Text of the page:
• “Only he who lives by the forgiveness of his sin in Jesus Christ will rightly think little of himself.”
  • “Judging others makes us blind, whereas love is illuminating. By judging others, we blind ourselves to our own evil and to the grace which others are just as entitled to as we are.”
  • “How can I possibly serve another person in unfeigned humility if I seriously regard his sinfulness as worse than my own?”
  • “Faith is only real when there is obedience, never without it. And faith only becomes faith in the act of obedience.”
  • “When Christ calls a man, he bids him come and die.”

Again, the Bible talks a lot (a lot) about humility, but again, sadly, we choose to ignore it; and as a result, our fellowship suffers.  

Third, listen to one another. We often think that our primary ministry consists in us speaking into the lives of those around us with God’s truth. However, that is not true. Our primary calling is to listen. Don’t miss that: our calling is to listen to our brothers and sisters and to listen to them well. Bonhoeffer says it this way:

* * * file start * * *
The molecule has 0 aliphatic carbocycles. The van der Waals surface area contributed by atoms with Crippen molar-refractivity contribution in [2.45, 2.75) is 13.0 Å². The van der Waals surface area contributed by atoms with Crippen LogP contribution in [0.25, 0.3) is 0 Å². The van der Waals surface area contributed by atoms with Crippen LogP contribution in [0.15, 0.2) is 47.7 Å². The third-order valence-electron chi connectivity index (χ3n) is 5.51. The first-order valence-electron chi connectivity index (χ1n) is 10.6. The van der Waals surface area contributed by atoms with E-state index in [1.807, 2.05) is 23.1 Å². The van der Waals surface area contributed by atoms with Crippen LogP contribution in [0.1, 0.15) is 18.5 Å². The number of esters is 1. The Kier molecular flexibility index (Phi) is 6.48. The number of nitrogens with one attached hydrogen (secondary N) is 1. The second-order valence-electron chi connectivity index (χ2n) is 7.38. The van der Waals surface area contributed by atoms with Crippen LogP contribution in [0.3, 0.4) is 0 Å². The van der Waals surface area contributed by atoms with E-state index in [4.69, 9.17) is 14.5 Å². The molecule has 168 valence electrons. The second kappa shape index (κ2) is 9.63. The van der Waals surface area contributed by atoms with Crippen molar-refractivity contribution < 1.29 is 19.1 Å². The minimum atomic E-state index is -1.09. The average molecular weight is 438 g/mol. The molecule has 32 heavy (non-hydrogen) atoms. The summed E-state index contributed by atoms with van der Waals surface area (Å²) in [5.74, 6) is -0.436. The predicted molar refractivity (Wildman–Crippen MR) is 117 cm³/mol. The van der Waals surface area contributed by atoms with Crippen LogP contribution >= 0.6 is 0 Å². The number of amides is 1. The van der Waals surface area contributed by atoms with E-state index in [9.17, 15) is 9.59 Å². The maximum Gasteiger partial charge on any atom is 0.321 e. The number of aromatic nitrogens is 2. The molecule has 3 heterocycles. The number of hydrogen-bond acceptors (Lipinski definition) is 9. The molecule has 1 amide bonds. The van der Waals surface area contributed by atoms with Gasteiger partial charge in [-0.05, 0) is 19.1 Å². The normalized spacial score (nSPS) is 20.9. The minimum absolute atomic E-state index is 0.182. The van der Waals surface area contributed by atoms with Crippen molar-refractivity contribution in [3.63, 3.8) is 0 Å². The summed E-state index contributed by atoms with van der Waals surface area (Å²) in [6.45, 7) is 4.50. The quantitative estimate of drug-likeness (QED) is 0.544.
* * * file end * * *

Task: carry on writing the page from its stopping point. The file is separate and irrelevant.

“Just as love for God begins with listening to his Word,
so the beginning of love for the brethren is learning to listen to them.
It is God’s love for us that He not only gives us His Word, but also lends us his ear.
So it is His work that we do for our brother when we learn to listen to him.
But Christians have forgotten that the ministry of listening
has been committed to them by Him who is Himself the great listener
and whose work they should share.
We should listen with the ears of God that we may speak the Word of God.

That one line is worth the price of the book ($2.95 in 1954!). It is the key to our ministry to one another: 

We should listen with the ears of God that we may speak the Word of God.